Tamino: The latest I ate was Thai Coconut ice cream (a bit spicy, [but it] was good!).

What is one of your most fave ice cream flavors? Mine is Coolhaus Chocolate Molten Cake. Delish!

Tamino: One of my favorites: Pistache.

​​9/16/22 – Camden, NJ – XPoNential Music Festival
9/19/22 – Boston, MA – The Sinclair
9/20/22 – Montreal, QC – Club Soda SOLD OUT
9/21/22 – Toronto, ON – Horseshoe Tavern SOLD OUT
9/24/22 – Chicago, IL – Lincoln Hall SOLD OUT
9/25/22 – Minneapolis, MN – Fine Line
9/28/22 – Seattle, WA – Neumos
9/29/22 – Portland, OR – Doug Fir Lounge
10/2/22 – San Francisco, CA – The Independent
10/3/22 – Los Angeles, CA – The Regent Theater
10/4/22 – Los Angeles, CA – The Regent Theater SOLD OUT
10/5/22 – Phoenix, AZ – Rebel Lounge
10/7/22 – 10/9/22 – Austin, TX – Austin City Limits Music Festival
10/9/22 – Atlanta, GA – Terminal West
10/11/22 – Washington, DC – Black Cat
10/12/22 – Brooklyn, NY – Music Hall of Williamsburg SOLD OUT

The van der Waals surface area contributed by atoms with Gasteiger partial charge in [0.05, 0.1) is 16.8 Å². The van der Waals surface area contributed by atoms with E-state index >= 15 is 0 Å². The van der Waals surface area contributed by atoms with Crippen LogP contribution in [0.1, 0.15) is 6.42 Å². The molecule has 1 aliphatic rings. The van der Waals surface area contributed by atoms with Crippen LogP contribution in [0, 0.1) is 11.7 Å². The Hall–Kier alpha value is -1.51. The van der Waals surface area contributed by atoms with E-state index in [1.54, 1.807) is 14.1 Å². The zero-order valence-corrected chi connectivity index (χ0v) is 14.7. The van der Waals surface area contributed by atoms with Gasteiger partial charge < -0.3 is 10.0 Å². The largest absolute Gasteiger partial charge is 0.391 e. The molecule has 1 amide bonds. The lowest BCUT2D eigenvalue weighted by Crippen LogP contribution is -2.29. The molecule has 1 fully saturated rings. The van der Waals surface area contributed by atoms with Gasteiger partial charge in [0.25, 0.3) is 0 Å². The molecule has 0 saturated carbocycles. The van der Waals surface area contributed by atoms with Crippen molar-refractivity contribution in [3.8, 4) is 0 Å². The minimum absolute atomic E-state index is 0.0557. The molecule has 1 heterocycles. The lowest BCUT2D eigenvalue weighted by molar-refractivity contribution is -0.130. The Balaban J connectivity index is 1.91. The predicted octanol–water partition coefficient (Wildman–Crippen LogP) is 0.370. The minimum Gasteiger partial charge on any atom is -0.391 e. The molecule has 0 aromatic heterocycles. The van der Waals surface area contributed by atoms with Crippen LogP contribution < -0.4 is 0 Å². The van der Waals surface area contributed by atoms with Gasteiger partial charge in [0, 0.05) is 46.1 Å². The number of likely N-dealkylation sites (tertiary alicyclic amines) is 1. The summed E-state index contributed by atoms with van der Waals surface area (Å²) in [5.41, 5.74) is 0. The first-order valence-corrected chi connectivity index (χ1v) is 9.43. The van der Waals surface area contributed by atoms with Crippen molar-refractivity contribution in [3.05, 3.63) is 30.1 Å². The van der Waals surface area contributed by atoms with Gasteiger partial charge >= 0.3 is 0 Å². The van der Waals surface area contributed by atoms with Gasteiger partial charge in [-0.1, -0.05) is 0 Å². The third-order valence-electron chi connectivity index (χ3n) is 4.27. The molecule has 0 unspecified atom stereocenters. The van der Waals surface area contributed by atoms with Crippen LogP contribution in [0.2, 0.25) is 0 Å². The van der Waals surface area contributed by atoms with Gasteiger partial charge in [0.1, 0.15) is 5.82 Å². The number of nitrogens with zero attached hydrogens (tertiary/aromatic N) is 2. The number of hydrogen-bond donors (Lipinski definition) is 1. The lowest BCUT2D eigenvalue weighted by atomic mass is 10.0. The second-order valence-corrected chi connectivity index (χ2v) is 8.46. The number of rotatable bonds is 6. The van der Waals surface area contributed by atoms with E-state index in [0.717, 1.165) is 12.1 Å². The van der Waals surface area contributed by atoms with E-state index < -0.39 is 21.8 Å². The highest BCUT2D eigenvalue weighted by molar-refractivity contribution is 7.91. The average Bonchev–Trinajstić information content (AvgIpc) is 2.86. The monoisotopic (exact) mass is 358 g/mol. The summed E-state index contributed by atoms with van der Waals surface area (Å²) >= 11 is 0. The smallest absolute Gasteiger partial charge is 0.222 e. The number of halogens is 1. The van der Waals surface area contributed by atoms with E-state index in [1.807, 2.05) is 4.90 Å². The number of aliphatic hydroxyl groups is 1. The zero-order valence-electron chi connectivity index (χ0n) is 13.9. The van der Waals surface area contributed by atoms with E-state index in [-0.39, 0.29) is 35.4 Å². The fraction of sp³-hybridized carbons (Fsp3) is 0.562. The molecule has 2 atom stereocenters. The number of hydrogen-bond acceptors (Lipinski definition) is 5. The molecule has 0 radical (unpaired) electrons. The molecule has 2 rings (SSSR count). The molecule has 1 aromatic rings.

10/13/22 – Brooklyn, NY – Music Hall of Williamsburg *new date added

[8/19/22 – Hasselt, Belgium – Pukkelpop Festival]
11/21/22 – Paris, FR, – Le Trianon SOLD OUT
11/22/22 – Paris, FR, – Le Trianon SOLD OUT
11/24/22 – UK, London – Koko SOLD OUT
11/25/22 – UK, London – Koko *new date added
11/29/22 – Cologne, DE – Gloria Theatre SOLD OUT
11/30/22 – Berlin, DE – Metropol SOLD OUT
12/02/22 – Amsterdam, NL – Paradiso SOLD OUT
12/03/22 – Amsterdam, NL – Paradiso SOLD OUT
12/05/22 – Brussels, BE – Cirque Royal SOLD OUT
12/06/22 – Brussels, BE – Cirque Royal SOLD OUT
12/07/22 – Brussels, BE – Cirque Royal SOLD OUT

Find out more about Tamino:
Order Sahar HERE